Additional investment by the Asian Development Bank (ADB) will target vulnerable areas of the Dushanbe region. Reconfiguration of the regional water systems, including sanitation and sewage collection, are the overarching aims of the aforementioned programs. Further development initiatives under the Water Supply and Sanitation Investment Project can draw inspiration and models of sustainable operation that are developed by the current investments.

Women-led Solutions Through Associations

In 2012, the Tajik government introduced local “water users associations” in response to the challenges associated with water access in Tajikistan. It commissions private farms to manage the delivery of water across their respective regions and promotes the management of irrigation systems and water supplies. The struggle has seen resourceful individuals rise to the challenges and take action through the water users’ associations. Uguloy Abdullaeva, a local dairy farmer in Dushanbe, was elected as the acting head of her association. Through her fundraising efforts, she received $420,000 from the American embassy to fund the reformation of the project.

The United States Agency for International Development (USAID) offered two years of training in water management to Uguloy. As a result, she gained a comprehensive understanding of water management and effectively invested in a piece of land, an excavator, new pipes and water locks for the region. The knowledge she learned from the training programs has spread to farmers within her association. Since then, farmers have become more responsible with their farms and there are fewer issues with water.

Further funding for development assistance is necessary to extend operations and ensure access to clean water for those that need it. The inspiring work of associations and individuals is effectively handling investments and improving water access across their districts. It has changed the lives of thousands in vulnerable areas. Most importantly, it serves as a strong example for the youth and citizens to build a better Tajikistan.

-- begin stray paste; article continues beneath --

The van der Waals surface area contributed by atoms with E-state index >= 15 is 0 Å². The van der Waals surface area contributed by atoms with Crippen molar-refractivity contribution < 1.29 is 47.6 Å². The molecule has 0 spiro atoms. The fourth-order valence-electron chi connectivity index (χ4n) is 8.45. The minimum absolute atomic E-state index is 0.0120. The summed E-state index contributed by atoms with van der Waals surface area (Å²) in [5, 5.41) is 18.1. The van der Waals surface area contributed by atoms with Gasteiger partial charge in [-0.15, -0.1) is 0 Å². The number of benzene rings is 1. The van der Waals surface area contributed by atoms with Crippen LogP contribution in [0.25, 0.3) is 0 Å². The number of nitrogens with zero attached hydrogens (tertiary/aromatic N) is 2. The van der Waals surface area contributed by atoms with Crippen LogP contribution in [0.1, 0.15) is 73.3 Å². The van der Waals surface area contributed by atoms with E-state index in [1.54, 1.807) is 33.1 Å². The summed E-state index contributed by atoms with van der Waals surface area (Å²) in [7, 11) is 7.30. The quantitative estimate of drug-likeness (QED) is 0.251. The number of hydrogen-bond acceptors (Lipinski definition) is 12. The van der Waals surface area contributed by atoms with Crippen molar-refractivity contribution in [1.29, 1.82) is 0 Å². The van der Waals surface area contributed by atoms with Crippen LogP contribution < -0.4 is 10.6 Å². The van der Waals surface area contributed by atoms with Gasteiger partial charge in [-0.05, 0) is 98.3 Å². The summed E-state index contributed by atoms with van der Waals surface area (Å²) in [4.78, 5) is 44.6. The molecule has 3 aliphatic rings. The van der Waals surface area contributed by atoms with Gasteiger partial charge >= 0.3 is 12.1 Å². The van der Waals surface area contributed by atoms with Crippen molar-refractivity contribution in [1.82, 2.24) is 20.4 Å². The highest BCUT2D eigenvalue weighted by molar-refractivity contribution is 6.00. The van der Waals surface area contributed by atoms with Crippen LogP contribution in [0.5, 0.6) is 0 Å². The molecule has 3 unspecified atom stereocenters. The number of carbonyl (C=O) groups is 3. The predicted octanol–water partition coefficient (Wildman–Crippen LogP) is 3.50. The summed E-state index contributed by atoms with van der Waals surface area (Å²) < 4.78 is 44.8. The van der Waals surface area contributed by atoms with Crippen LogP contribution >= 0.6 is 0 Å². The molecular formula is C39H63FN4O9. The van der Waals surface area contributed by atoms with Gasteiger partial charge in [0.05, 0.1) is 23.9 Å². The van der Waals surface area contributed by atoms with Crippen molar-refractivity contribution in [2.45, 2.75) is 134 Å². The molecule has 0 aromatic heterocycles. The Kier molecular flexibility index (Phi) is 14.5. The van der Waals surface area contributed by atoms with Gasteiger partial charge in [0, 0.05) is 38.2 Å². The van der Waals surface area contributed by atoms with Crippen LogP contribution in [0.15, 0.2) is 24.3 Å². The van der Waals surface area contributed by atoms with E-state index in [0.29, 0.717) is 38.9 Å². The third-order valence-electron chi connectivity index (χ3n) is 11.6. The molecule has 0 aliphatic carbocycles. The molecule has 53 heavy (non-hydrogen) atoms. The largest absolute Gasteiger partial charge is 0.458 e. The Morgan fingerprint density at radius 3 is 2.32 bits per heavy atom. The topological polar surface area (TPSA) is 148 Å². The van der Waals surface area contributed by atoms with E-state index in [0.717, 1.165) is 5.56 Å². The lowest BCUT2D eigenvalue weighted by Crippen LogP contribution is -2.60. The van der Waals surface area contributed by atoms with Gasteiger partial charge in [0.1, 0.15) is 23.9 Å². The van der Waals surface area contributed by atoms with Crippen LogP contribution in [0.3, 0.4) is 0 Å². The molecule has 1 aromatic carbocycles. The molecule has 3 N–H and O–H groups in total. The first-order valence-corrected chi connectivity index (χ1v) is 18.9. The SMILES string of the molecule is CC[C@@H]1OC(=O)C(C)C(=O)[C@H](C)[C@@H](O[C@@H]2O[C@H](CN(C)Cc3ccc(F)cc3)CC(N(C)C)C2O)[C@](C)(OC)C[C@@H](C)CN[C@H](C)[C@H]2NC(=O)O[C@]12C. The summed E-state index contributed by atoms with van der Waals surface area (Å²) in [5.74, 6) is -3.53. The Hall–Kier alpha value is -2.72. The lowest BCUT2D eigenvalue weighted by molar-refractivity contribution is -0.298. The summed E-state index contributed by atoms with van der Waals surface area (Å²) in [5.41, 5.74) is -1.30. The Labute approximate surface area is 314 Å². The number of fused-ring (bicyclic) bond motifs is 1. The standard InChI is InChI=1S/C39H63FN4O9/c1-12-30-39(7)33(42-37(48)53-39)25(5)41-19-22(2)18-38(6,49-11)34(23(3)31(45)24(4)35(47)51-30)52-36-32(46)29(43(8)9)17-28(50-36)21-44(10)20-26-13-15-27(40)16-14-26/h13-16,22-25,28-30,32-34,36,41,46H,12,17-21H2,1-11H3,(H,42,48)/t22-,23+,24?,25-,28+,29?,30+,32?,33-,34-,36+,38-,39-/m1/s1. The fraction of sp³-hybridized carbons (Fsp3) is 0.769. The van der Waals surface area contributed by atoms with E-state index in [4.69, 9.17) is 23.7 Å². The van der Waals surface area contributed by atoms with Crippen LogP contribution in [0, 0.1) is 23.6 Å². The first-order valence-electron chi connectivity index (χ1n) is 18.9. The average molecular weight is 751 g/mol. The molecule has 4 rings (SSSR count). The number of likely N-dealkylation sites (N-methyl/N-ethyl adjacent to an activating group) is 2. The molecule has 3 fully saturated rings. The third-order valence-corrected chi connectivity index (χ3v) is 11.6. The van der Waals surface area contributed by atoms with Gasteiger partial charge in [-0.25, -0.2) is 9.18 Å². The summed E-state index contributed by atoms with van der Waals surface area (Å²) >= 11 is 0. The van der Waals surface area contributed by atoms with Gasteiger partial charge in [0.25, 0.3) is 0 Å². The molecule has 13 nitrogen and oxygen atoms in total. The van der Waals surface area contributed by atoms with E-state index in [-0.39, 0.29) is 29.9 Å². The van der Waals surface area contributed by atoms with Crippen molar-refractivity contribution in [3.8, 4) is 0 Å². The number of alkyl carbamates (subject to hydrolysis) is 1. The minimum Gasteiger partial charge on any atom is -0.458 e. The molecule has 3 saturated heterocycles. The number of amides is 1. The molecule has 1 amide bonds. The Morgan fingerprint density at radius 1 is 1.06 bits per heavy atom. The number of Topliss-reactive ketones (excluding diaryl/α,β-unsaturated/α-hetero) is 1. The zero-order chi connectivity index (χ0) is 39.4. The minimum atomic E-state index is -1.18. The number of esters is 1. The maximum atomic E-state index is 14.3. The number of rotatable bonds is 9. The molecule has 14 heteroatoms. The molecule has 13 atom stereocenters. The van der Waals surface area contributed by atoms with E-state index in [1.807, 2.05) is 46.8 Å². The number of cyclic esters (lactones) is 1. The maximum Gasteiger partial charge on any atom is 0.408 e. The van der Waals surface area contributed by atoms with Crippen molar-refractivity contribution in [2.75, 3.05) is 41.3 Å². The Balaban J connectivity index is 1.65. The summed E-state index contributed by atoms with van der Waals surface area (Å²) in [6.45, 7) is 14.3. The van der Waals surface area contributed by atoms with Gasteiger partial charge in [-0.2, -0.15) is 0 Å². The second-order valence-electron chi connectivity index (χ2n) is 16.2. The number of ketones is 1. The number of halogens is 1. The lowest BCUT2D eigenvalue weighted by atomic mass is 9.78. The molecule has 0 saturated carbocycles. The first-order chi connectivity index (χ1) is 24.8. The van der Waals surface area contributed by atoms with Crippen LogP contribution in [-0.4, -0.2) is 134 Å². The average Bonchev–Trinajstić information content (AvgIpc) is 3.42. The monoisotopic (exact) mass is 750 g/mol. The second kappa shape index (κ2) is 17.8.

– Bojan Ivancic
Photo: Flickr

Clean Water in Tajikistan
In an effort to address one of Tajikistan’s greatest needs, a team of engineers in partnership with the humanitarian organization Global Partners is working to provide clean water in Tajikistan. The rural areas in which the team focuses its efforts are among the poorest in the country and are unable to start large projects on their own. The Global Partners team provides communities with the funds, structure and knowledge to improve their standard of living.

Tajikistan’s Long Road to Poverty Reduction

Tajikistan has maintained its third-world status due to many hardships in the country’s past. For 70 years Tajikistan was occupied by the Soviet Union, only finding independence in 1991 when the Soviet Union dissolved.